"Now I am at $7 and I've got a chance to go to $4 or $10. If I go from $7 to $4, I am now 7% or 8% higher on my overall operating costs than my competitor. Basically, what you are telling people is by being exposed to wholesale market prices, the number one impact on their earnings per share could be their hedging program."

Lord also pointed to other market changes brought on by the presence of more speculators. Commodity markets are supposed to be self-dampening. If prices are coming down, then there should be greater buying pressure. "The problem," Lord said, "is that the non-commercials tend to trend trade, which is an equity market term, not a hedging market term."

When non-commercials have 10-15% of the market, they don't have "a lot of bullets" at their disposal. "In that instance, the pressure of the hedging community overwhelms the pressure of the speculative community," he said. "However, when non-commercials have 50% open interest on the market, I don't have enough sellers to overwhelm the speculative buying. That does not mean that this is wrong.

"Trading markets in general are designed to make money for traders, not hedgers. However, because of this, I honestly believe we will start to see these large energy-consuming entities moving to countries that have regulated rates."

If the non-commercials are 50% of the open interest, Lord said one of two things can happen. "Either they will get squeezed and there will be a big run in price to one direction, resulting in someone getting hurt, or if it starts to go in the non-commercials' direction, they will just stand back and let everyone sell into them. They want big moves," Lord said, adding that "they don't trade for nickels or dimes."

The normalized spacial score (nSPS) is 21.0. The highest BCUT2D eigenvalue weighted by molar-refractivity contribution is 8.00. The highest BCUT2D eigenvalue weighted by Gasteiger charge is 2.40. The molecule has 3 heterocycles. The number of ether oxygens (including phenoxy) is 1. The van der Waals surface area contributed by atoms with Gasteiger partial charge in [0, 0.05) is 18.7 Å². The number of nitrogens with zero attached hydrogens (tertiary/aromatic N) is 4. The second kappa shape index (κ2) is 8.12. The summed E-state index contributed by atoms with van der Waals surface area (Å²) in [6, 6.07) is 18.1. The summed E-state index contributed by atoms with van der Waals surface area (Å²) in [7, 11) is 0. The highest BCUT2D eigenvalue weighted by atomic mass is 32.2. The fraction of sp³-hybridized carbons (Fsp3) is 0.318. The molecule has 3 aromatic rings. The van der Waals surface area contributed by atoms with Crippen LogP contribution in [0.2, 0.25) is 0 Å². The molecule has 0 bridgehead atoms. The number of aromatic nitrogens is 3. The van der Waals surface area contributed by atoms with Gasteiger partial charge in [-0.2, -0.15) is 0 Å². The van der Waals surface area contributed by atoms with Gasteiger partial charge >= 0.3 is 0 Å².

As to how to solve the current issues surrounding the natural gas futures market, Lord said fixes used to be simple. "You would have position limits." Back when there were only a few large commodity funds, position limits restricted them to 15-20% of the market. "Now you have 100 funds and they all trade trends.

"I can't see how you get the funds curtailed because you do not want them out of the market entirely, but I am not sure position limits work," Lord said. "The only way you're going to get this market stabilized is the same way the electricity market did it, by getting it over-invested. You're either going to drive enough demand out to get it oversupplied, or you're going to drive enough investment into supply."

Lord said the saving grace for the natural gas futures market might be significantly more liquefied natural gas in the United States, because then natural gas futures would be a world market and would draw a number of international players.

"The one thing that the funds like about the natural gas market is that they are big players within it. They can run it," he said.

He noted the shift in trading has put the market into in an entirely different regime. "We are probably in a new paradigm," Lord said, one that is more volatile and unpredictable.

"I am not convinced that the hedge funds and the participation levels they are at today are something that reduces volatility. I am not sure they increase liquidity because it appears that they tend to trend trade. Hedge funds provide greater conditions for hyper-volatility." These conditions may be here to stay for a while.

In addition to being president of Volatility Managers LLC, Lord also serves as a managing partner for DEFG LLC and is an advisor to a private fund for acquisition of merchant power generation assets. Previously, Lord had sole responsibility for executing Morgan Stanley's physical trading activities in the United States, activities that exceeded 1 Bcf/d of flowing gas. Lord will be giving a presentation at GasMart in March in New Orleans. For more information on the conference go to http://www.gasmart.com/.